Wolf shouldn't expect such hospitable conduct when he hits his first professional event, which will be in 2006 according to his current plans. Oh, sure, some of his fellow competitors will be pleasant, spotlights flip on and the warm-up suits come off, though, it'll be game faces all around. Because Wolf, with his impressive size, structure, balance and conditioning, including massive legs, wide and thick shoulders and a streamlined waist, will be more than ready to take someone's paycheck away from him.
Wolf's story begins in the former USSR, where, in 1978, he was born to a poor but stable family in the industrial city of Tokmak (now in the republic of Kyrgyzstan). His dad was a laborer who eked out a living under Communist rule, and his mom was a housewife. A few years later, they had a second son - a third would come in 1996 - and for Wolf, days were filled with the typical commotion of school, chores and friends. Bodybuilding was not yet even a glimmer in the back of his imagination, although he did pursue other sports. "I played basketball for a few years," he recalls. "I think I was good."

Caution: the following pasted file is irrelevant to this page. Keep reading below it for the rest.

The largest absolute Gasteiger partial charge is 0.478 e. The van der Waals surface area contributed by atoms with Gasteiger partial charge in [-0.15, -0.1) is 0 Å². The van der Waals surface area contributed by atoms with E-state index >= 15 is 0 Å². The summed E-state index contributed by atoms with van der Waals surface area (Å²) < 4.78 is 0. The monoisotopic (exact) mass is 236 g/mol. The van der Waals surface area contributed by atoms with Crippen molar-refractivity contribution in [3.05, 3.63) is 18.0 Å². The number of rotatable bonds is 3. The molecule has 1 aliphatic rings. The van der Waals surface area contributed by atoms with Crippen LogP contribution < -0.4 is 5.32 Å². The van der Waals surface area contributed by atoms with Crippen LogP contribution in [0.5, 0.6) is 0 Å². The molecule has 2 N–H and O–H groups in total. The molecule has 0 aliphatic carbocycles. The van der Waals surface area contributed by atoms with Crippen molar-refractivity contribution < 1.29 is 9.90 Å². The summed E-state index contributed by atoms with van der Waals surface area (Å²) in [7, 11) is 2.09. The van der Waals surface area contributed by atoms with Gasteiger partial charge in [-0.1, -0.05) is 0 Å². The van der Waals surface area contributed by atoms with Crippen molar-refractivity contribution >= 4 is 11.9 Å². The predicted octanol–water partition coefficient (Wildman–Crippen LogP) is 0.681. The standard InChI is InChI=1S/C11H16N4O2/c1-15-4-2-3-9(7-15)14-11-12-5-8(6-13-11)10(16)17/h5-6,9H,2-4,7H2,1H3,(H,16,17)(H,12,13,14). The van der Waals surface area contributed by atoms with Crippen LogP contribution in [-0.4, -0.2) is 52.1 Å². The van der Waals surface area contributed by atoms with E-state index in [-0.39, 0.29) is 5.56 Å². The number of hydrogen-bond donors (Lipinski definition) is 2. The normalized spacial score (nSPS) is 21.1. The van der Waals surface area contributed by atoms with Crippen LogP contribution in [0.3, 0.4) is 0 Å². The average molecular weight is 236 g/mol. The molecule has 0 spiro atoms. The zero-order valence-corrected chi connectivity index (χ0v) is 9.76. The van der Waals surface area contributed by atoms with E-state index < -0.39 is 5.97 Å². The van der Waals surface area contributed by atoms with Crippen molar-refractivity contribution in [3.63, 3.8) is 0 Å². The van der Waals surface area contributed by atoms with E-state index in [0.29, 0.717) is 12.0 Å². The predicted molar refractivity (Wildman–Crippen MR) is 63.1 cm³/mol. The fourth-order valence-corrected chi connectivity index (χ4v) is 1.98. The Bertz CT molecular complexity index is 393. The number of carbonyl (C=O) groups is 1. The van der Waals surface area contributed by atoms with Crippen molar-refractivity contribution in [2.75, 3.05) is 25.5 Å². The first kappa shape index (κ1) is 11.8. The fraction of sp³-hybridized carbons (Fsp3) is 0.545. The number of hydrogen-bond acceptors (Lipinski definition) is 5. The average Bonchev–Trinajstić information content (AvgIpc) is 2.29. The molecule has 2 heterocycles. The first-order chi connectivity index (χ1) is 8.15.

In 1992, in the aftermath of the breakup of the once seemingly impenetrable Soviet Union, it was time for a change for Wolf's family. They moved to Germany, his mother's home country, and settled in a town called Marl. "I needed to learn German, and I did that quickly," Wolf says. "In school, I did well, but [looking back] I could have been much better. I also started doing some battle sports, like Thai boxing and kickboxing."